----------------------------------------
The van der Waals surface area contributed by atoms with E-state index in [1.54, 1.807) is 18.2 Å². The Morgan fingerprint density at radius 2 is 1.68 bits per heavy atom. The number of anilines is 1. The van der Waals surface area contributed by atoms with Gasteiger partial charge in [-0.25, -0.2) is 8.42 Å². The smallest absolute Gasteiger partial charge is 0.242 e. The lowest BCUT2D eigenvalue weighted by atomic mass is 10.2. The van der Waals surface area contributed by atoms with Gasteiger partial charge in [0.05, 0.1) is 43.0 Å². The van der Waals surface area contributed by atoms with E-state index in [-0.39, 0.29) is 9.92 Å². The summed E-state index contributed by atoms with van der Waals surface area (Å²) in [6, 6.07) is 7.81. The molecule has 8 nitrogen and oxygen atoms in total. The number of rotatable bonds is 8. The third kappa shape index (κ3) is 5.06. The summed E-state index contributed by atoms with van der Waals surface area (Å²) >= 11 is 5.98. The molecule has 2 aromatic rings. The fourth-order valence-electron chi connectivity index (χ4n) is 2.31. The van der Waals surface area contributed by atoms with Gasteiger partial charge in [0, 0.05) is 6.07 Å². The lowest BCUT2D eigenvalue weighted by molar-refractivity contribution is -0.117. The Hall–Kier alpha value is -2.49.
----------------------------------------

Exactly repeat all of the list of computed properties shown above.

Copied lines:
The van der Waals surface area contributed by atoms with E-state index in [1.54, 1.807) is 18.2 Å². The Morgan fingerprint density at radius 2 is 1.68 bits per heavy atom. The number of anilines is 1. The van der Waals surface area contributed by atoms with Gasteiger partial charge in [-0.25, -0.2) is 8.42 Å². The smallest absolute Gasteiger partial charge is 0.242 e. The lowest BCUT2D eigenvalue weighted by atomic mass is 10.2. The van der Waals surface area contributed by atoms with Gasteiger partial charge in [0.05, 0.1) is 43.0 Å². The van der Waals surface area contributed by atoms with E-state index in [-0.39, 0.29) is 9.92 Å². The summed E-state index contributed by atoms with van der Waals surface area (Å²) in [6, 6.07) is 7.81. The molecule has 8 nitrogen and oxygen atoms in total. The number of rotatable bonds is 8. The third kappa shape index (κ3) is 5.06. The summed E-state index contributed by atoms with van der Waals surface area (Å²) >= 11 is 5.98. The molecule has 2 aromatic rings. The fourth-order valence-electron chi connectivity index (χ4n) is 2.31. The van der Waals surface area contributed by atoms with Gasteiger partial charge in [0, 0.05) is 6.07 Å². The lowest BCUT2D eigenvalue weighted by molar-refractivity contribution is -0.117. The Hall–Kier alpha value is -2.49.